58 fail to comply with established information security policies and procedures. Policies should consider both civil and criminal sanctions for unauthorized inspection or disclosure Policing Unauthorized Access and Disclosure 36. In addition to having policies that govern access to confidential information, tax administrations must also have processes in place to monitor compliance with these policies and detect any unauthorized access and disclosure. If it occurs, there must be an investigation followed by the preparation of a report for management. The report must include: Recommendations for minimizing the repercussions of the incident; An analysis of how to avoid similar incidents in the future; Recommendations for any penalties to be imposed on the person(s) responsible for the breach, noting that law enforcement authorities should be involved if intentional disclosure is suspected; and Reasons for a high degree of confidence that, once implemented, recommended system changes and penalties will prevent similar future breaches. 37. Additionally, tax administrations should have a process for review and approval of recommendations for policy and procedural changes to avoid future breaches. The tax administration s investigating authority or senior management must ensure that approved recommendations are implemented.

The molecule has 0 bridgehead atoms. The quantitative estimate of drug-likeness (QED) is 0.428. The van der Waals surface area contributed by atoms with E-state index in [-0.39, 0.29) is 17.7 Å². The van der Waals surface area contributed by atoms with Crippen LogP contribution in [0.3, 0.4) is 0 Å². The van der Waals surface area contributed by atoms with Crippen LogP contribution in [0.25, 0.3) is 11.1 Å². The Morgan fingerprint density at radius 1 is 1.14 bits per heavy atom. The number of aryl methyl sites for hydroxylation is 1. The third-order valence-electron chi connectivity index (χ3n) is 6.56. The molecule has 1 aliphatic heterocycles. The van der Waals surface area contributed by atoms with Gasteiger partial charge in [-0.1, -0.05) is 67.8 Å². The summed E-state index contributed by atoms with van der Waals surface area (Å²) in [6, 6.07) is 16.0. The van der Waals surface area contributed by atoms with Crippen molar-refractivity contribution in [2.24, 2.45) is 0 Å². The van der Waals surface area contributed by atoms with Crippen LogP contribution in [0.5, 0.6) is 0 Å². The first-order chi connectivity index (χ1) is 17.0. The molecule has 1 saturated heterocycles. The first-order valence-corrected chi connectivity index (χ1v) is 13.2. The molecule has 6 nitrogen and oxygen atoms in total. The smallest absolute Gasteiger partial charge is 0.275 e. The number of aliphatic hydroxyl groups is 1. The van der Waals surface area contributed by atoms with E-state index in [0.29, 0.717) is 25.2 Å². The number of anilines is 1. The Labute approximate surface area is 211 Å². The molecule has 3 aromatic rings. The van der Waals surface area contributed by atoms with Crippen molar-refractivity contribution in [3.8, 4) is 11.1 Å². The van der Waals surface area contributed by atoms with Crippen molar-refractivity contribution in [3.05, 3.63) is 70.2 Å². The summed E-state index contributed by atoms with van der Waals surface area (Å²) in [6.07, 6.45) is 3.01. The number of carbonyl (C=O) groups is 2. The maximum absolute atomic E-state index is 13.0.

59 COMMENTARY ON SECTION 6 CONCERNING CONSULTATIONS AND AMENDMENTS 1. This Section deals with consultations between the Competent Authorities and amendments to the competent authority agreement. Paragraph 1 Consultations 2. This paragraph provides that if any difficulties in the implementation or interpretation of this Agreement arise, either Competent Authority may request consultations to develop measures to ensure that this Agreement is fulfilled. Consultations may also be held to analyse the quality of the information received. 3. The Competent Authorities may communicate with each other by letter, facsimile transmission, telephone, direct meetings, or any other convenient means for purposes of reaching an agreement on appropriate measures to ensure that this Agreement is fulfilled. Paragraph 2 Amendments 4. This paragraph clarifies that the Agreement may be amended by written agreement of the Competent Authorities. Unless the Competent Authorities otherwise agree, such amendment is effective on the first day of the month next following a period of one month from the later of: the date of the signatures of such written agreement, or the date that notifications are exchanged for the purposes of such written agreement. 5. As noted in the Introduction to the Commentaries on the Model Competent Authority Agreement jurisdictions could also enter into a multilateral intergovernmental agreement or multiple intergovernmental agreements that would be international treaties in their own right covering both the reporting obligations and due diligence procedures coupled with a more limited competent authority agreement. In such cases different rules regarding amendments may apply.